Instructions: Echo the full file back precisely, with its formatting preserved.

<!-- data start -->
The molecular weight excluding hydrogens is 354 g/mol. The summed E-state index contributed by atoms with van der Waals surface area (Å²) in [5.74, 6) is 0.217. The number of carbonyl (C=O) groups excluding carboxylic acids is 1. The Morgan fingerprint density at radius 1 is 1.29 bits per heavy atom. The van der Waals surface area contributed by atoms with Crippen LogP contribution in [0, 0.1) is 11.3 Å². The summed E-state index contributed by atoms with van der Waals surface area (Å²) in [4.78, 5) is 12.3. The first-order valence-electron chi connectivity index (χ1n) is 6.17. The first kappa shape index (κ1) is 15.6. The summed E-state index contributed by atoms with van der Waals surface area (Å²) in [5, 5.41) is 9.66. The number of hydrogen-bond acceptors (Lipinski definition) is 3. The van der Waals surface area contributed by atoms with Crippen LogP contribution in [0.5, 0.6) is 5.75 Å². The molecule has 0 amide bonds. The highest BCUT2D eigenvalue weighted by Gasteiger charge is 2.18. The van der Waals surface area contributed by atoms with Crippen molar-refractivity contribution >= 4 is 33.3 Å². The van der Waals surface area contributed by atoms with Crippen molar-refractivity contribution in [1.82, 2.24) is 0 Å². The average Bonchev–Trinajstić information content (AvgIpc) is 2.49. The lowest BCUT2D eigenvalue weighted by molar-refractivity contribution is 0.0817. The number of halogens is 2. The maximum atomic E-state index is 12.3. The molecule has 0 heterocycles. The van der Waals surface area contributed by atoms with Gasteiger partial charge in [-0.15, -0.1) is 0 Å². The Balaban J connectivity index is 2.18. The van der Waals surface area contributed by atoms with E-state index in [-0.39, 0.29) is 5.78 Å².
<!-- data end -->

The molecular weight excluding hydrogens is 354 g/mol. The summed E-state index contributed by atoms with van der Waals surface area (Å²) in [5.74, 6) is 0.217. The number of carbonyl (C=O) groups excluding carboxylic acids is 1. The Morgan fingerprint density at radius 1 is 1.29 bits per heavy atom. The van der Waals surface area contributed by atoms with Crippen LogP contribution in [0, 0.1) is 11.3 Å². The summed E-state index contributed by atoms with van der Waals surface area (Å²) in [4.78, 5) is 12.3. The first-order valence-electron chi connectivity index (χ1n) is 6.17. The first kappa shape index (κ1) is 15.6. The summed E-state index contributed by atoms with van der Waals surface area (Å²) in [5, 5.41) is 9.66. The number of hydrogen-bond acceptors (Lipinski definition) is 3. The van der Waals surface area contributed by atoms with Crippen LogP contribution in [0.5, 0.6) is 5.75 Å². The molecule has 0 amide bonds. The highest BCUT2D eigenvalue weighted by Gasteiger charge is 2.18. The van der Waals surface area contributed by atoms with Crippen molar-refractivity contribution >= 4 is 33.3 Å². The van der Waals surface area contributed by atoms with Crippen molar-refractivity contribution in [1.82, 2.24) is 0 Å². The average Bonchev–Trinajstić information content (AvgIpc) is 2.49. The lowest BCUT2D eigenvalue weighted by molar-refractivity contribution is 0.0817. The number of halogens is 2. The maximum atomic E-state index is 12.3. The molecule has 0 heterocycles. The van der Waals surface area contributed by atoms with Gasteiger partial charge in [-0.15, -0.1) is 0 Å². The Balaban J connectivity index is 2.18. The van der Waals surface area contributed by atoms with E-state index in [-0.39, 0.29) is 5.78 Å².